Beans on Toast would be a good shout on a bitterly cold, grey Sunday afternoon in Clapham.
Although a warm mince tart or a nibble of that delicious tomato sauce covered delight would’ve been very welcome, a different kind of Beans on Toast was on offer at the iconic Clapham Grand.
What could be a better way to entertain your little ones than to take them to the theatre? And what a gorgeous theatre this is. Its fabulousness hidden behind an unimposing façade, the cosiness and grandeur of the Grand enveloped us in the warmest of hugs. Huge chandeliers led the way past an enormous and lavishly decorated Christmas tree, next to which stood Santa in his sleigh- and a table full of ‘Little Bee’ merch- to the small but perfectly formed auditorium
A glitter ball, centre ceiling of the stage, twirled around calmly and majestically, sending its tiny red and green stars whizzing across the ruby red theatre, entrancing the families as they took their seats. This theatre has a bar with a quirky vintage vibe to suit its surroundings, and the glasses of pinot, g and ts and cans of trendy ales were selling fast, alongside milkshakes and juices for the children, with matching candy cane straws. This theatre is pure old-school glamour- and the people of Clapham are pretty glamorous themselves. The fair-isle jumper atop a tutu was a dominant look amongst the Boden-clad audience, complete with dads wearing babies in slings and matching mummy and daughter Christmas dresses. The question of “Where’s the singing bee?” was on lots of little lips…
The stage is set simply; stripy fabric creating a circus-style feel, with a piano and various props artfully arranged at the front of the stage. ‘Matt Magic Fingers’ warmed us all up with his fantastic jazz piano set and then the show begins! Folk singer, songwriter and storyteller, Beans on Toast (stage name of Jay McAllister) has diverged from his usual lyrics around politics and love to write a set of inspirational songs and stories for children- ‘The Fascinating Adventures of Little Bee’. This collection of ‘ten beautiful songs’ teach children about values such as patience, curiosity and love of community.
Beans comes out on stage with his guitar, accompanied by Little Bee (Lily) and Jaime to help tell the stories. Asking the excited anticipatory audience, “Who is ready for the first adventure?”, the three take us on a journey through each song, beginning with ‘Little Bee goes to the Sea.’
Lesson one is curiosity- perhaps the most important for children in this age where more and more comes ready prepared and beautifully packaged for them. Skilfully linked to the next song, rockabilly-style “Little Bee goes to the Woods”, lesson number two is all about teaching us patience. The children are encouraged to pretend to be acorns, growing into beautiful trees. This old-school music and movement goes down a treat with the pre-schoolers and I watched as the children were drawn into Little Bee’s magical, musical world with this simple but effective action.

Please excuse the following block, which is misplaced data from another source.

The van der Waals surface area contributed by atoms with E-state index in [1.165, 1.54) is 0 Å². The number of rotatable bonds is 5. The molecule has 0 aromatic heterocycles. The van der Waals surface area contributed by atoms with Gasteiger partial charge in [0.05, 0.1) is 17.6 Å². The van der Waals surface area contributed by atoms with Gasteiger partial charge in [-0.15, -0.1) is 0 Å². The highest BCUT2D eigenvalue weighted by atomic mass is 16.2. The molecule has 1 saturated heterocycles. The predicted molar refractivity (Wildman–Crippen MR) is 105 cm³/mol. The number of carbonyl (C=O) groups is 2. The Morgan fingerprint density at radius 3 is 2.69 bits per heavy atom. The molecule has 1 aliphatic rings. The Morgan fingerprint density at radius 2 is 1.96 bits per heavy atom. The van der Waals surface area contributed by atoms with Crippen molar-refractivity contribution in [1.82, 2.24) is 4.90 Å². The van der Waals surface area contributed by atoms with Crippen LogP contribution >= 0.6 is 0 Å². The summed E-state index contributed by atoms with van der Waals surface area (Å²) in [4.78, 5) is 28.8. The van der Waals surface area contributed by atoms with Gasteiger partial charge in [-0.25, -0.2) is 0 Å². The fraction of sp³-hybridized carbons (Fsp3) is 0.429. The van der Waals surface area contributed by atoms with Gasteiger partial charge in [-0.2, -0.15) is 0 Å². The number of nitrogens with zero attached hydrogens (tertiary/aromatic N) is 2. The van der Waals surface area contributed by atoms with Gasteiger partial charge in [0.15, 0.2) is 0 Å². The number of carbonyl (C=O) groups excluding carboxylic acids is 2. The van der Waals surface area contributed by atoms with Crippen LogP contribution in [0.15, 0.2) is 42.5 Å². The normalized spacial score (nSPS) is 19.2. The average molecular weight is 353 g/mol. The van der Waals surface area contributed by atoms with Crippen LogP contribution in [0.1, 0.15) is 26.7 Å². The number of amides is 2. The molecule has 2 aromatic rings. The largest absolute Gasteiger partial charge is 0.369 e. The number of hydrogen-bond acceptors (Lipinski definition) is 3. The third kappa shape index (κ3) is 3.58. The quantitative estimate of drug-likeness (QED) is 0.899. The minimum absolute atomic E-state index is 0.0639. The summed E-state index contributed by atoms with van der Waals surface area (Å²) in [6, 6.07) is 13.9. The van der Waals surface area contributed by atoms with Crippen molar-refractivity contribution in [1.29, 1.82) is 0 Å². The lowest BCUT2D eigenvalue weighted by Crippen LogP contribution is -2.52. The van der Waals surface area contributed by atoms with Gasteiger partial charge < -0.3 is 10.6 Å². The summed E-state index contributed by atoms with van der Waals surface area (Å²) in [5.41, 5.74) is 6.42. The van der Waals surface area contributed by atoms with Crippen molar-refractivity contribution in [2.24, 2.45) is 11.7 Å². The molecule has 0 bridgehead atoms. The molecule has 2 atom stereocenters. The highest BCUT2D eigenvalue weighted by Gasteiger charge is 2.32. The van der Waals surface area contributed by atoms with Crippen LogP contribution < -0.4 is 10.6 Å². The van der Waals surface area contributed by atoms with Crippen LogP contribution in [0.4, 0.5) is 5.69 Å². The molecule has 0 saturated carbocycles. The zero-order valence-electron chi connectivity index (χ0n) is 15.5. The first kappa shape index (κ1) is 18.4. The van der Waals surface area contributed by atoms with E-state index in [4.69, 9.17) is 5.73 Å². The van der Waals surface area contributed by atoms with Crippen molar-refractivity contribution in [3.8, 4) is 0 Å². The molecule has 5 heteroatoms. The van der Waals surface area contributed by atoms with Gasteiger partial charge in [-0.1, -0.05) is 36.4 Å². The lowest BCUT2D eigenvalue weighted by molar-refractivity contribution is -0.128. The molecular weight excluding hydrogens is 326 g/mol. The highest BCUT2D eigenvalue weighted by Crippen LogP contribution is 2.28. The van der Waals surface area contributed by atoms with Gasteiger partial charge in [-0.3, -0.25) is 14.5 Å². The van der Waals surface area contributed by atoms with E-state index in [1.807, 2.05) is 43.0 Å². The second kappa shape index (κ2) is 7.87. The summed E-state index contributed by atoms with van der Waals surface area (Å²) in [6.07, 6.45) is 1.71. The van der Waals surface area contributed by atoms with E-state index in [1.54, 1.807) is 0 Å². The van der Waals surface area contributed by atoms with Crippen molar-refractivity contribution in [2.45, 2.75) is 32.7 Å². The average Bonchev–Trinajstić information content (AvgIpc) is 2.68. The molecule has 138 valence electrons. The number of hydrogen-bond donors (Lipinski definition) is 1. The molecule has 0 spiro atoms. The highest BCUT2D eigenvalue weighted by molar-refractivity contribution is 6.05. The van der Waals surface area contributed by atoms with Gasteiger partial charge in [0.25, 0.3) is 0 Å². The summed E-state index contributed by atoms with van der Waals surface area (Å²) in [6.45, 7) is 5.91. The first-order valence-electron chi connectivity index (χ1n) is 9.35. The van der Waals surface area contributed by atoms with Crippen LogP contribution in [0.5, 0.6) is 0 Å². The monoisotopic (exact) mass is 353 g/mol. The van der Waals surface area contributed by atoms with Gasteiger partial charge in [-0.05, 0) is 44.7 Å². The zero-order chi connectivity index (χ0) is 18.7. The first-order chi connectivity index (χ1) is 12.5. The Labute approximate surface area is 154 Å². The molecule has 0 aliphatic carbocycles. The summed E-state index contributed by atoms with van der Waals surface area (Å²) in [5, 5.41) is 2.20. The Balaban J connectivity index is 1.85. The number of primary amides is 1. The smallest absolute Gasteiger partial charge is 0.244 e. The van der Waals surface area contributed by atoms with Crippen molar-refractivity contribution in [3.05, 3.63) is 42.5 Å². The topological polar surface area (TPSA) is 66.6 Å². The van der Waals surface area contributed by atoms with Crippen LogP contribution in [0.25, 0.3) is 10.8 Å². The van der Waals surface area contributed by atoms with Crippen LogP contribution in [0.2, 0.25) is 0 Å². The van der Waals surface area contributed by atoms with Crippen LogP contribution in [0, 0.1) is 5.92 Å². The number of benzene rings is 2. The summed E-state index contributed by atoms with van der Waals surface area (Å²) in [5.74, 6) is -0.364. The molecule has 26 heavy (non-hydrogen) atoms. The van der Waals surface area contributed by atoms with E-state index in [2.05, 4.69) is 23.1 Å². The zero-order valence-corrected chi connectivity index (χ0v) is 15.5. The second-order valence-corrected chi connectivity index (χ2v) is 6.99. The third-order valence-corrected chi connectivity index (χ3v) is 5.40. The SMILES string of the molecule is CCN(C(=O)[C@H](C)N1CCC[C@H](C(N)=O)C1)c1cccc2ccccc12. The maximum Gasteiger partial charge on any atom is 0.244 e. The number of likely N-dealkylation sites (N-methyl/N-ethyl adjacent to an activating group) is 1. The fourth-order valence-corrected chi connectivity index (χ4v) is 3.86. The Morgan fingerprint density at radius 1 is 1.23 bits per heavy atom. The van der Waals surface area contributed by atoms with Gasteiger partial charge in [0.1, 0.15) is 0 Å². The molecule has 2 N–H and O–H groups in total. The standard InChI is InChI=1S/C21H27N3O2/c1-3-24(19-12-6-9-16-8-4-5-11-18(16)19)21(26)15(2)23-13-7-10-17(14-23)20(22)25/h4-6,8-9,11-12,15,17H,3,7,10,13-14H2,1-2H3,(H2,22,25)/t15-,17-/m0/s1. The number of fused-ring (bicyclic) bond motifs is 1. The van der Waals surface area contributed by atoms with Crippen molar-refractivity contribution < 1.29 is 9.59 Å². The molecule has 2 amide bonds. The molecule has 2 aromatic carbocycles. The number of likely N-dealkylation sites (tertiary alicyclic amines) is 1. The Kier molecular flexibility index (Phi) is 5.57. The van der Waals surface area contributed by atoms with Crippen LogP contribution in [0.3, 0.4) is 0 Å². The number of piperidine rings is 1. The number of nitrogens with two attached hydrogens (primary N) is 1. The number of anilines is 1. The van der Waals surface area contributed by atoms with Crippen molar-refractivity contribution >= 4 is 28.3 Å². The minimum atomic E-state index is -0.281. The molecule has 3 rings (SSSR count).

The next two songs tell of Little Bee’s adventures in the town and the city and here the music takes on an R and B style. This is one beauty of the set of songs- each has its own separate style; from synth-pop to country to disco- it’s all here and gently, confidently delivered with Beans’ trademark romantic, optimistic, honest, comfortable flair. These simple yet effective songs and stories have important messages- values even, which echo Beans on Toast’s extensive discography.
The beauty of diversity celebrated in ‘Little Bee goes to the City’ brings audience participation to a new level, with part-singing and beat-boxing enjoyed by all. Little Bee takes us back in time, to learn from the past through the medium of the spoken word, to the rainbow- where we are taught that “to really see the rainbow, you must stand in the rain”. Children are invited on stage to draw each colour of the rainbow on an easel before Magic Fingers Mike whisks us into space with a Mozart-style twinkle on the piano.
Beans on Toast teaches the children how to write a poem, to show them it doesn’t have to rhyme (although all the songs do), or make sense- and he uses their random words (including dinosaur, Spiderman and Christmas tree) to invent a spontaneous verse. Lily and Jaime teach us all a way to remember the order of the planets, and it is this mnemonic that could sum up the whole show- and indeed Beans’ perennial message-
“Many Voices Encourage Much Joy So Unite Now”
The grand finale is soon upon us, and Magic Fingers Mike zooms up and down those ivories, Rachmaninov-style. ‘Little bee goes to a Gig’ is the final song and the lesson is to use your imagination. Huge balloons appear, glitter canons are fired and a storm of confetti whirls as children and parents are invited to join Beans, Mike, Lily and Jaime on stage to boogie the Clapham afternoon away… It is an exuberant, fun-filled party time in the gorgeous Clapham Grand. Joy and love are all around us at Christmas here, as the final Little Bee song segues into ‘Dancing Queen’.
Thank you Beans, for such a lovely, happy afternoon. This idea of a collection of lesson-based songs linked and centred around a singing bee sits perfectly among today’s values-based education trend and could run and run.